NFL Commissioner Roger Goodell has had one consistent defender in his corner—at least on Twitter. But now even that has disappeared.
Goodell has come under harsh criticism in recent months over his handling of professional football players kneeling during the national anthem, as well as falling TV ratings and the league’s legal dispute with Dallas Cowboys running back Ezekiel Elliott.
One Twitter user, under the account name @forargument, often came to Goodell’s defense on the social media site. It turns out the user was actually his wife Jane Skinner Goodell, the Wall Street Journal uncovered and later confirmed.
Since the social media unmasking, however, the account has been taken down.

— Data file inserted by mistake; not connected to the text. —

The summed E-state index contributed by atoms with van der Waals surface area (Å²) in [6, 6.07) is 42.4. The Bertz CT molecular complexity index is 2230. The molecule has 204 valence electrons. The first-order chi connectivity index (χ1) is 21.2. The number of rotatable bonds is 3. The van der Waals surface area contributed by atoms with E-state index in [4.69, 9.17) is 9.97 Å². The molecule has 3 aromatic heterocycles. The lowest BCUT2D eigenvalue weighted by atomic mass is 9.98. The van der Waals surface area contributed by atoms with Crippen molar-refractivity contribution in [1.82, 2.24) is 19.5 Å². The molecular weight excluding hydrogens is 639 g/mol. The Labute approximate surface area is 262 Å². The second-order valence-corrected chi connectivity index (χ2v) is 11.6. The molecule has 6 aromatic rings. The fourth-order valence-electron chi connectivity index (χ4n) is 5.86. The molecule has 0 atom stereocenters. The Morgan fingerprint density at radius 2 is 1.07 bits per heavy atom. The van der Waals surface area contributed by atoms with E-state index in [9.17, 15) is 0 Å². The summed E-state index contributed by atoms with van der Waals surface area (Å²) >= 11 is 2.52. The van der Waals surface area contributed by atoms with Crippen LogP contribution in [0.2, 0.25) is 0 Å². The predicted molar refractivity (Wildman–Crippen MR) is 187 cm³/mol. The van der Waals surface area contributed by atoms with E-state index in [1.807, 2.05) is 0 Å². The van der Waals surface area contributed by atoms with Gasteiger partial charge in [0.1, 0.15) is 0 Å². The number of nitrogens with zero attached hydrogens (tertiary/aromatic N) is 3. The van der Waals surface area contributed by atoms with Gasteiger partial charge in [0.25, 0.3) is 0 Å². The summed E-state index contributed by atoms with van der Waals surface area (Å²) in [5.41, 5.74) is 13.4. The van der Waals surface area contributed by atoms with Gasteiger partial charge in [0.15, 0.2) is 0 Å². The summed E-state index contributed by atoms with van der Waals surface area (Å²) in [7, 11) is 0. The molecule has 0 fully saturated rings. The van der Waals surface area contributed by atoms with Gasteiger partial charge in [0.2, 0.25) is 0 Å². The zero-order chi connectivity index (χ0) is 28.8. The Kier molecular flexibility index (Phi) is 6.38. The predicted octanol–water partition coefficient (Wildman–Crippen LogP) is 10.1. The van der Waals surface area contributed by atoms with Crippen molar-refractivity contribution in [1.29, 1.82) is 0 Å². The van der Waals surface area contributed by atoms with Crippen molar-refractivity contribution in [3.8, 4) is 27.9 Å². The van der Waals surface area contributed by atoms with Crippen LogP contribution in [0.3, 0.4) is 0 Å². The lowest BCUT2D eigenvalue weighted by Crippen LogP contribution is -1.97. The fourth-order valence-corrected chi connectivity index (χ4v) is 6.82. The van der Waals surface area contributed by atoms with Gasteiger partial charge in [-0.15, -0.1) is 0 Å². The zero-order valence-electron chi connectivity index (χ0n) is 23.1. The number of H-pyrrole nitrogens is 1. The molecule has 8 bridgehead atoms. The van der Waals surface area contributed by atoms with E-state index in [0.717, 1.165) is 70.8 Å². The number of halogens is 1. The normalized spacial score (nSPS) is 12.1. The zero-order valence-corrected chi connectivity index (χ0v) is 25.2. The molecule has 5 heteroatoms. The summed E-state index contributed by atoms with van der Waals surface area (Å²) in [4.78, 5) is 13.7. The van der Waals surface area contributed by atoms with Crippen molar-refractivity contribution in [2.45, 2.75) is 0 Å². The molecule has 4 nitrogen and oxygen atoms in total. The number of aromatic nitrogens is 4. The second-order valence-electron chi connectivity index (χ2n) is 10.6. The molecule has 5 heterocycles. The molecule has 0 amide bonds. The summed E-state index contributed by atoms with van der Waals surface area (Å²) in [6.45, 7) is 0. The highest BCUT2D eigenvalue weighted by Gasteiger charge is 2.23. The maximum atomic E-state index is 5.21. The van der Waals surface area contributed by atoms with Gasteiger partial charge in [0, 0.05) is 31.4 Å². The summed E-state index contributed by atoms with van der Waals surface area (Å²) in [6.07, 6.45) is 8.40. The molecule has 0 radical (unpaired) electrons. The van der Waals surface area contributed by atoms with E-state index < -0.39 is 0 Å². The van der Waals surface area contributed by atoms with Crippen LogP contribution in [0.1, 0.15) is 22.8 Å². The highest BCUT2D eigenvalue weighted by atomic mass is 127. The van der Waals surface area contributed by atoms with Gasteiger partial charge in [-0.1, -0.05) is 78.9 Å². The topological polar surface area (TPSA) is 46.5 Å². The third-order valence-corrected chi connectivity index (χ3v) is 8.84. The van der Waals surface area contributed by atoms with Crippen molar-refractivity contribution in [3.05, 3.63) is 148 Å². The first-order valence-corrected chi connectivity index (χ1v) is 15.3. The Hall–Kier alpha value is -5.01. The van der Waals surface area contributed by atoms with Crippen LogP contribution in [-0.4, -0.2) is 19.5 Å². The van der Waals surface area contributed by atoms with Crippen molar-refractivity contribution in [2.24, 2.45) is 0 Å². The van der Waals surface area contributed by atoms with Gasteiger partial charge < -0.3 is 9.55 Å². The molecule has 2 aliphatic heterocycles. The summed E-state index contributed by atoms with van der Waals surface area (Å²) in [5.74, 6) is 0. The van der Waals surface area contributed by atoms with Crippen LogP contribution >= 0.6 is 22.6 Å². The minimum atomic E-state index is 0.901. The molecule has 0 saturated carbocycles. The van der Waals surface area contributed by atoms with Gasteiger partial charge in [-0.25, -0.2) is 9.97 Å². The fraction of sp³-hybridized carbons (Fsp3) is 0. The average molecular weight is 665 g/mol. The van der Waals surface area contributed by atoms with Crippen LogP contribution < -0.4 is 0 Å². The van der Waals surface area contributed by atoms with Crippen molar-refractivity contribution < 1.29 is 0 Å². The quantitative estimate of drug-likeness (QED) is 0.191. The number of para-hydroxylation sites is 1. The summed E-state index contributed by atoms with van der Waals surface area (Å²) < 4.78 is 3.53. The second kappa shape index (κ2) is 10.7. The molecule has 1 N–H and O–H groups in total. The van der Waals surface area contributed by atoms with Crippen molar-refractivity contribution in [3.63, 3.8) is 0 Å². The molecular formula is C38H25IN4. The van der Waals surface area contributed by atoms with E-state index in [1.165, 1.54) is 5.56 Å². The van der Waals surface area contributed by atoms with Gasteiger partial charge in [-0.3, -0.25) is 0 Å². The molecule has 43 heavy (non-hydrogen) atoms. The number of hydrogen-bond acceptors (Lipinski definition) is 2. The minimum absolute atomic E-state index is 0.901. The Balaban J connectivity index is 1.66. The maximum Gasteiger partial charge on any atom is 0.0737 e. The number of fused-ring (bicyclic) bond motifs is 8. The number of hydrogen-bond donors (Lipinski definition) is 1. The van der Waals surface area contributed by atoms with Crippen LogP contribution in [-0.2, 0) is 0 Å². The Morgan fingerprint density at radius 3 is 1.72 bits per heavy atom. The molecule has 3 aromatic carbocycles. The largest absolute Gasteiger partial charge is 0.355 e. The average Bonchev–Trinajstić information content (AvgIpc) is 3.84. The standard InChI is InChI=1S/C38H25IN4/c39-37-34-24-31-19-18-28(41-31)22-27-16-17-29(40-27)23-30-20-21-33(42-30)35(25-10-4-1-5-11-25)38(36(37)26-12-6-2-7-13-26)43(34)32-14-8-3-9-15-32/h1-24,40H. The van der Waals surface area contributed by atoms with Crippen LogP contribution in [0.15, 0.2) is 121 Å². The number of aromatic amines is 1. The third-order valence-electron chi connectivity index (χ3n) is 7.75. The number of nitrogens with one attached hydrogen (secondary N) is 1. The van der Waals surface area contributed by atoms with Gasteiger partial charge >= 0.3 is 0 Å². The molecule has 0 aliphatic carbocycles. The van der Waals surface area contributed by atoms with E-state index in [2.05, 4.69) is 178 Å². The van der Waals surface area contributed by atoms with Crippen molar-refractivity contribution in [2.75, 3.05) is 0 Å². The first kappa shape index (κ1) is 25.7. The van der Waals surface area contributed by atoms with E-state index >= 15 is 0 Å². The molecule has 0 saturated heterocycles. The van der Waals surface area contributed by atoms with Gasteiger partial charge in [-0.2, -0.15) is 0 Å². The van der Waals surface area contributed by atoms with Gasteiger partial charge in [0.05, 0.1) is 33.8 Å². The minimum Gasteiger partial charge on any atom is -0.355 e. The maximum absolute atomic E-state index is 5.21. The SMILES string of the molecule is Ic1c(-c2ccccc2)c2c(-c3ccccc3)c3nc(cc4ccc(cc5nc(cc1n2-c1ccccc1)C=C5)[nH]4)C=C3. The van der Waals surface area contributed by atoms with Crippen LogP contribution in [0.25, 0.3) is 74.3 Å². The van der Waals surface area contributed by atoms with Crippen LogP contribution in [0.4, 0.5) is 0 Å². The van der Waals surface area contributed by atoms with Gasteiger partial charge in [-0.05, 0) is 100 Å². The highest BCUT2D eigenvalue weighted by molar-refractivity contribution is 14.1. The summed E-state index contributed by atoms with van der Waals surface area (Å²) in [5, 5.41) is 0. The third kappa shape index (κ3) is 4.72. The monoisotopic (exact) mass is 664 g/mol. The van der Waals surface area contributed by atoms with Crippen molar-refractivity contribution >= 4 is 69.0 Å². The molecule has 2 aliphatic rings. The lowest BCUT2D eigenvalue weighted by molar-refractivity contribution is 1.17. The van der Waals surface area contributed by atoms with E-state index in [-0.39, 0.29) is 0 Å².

Jane Skinner Goodell provided a statement to the WSJ on Thursday, explaining her actions were silly, but done out of frustration and love.
“As a former media member, I’m always bothered when the coverage doesn’t provide a complete and accurate picture of a story,” Goodell said in a written statement sent to WSJ. “I’m also a wife and a mom. I have always passionately defended the hard-working guy I love—and I always will. I just may not use Twitter to do so in the future!”
Earlier this week, Goodell sent a letter to every NFL team calling for an end to the controversy over football players kneeling during the national anthem. He said the act is threatening to erode the “unifying power” of the game.
Former San Francisco 49ers quarterback Colin Kaepernick began kneeling during the national anthem last year in an action intended to draw attention to police violence against black Americans. The NFL protest has escalated this season with players across the league choosing to kneel before or during the anthem.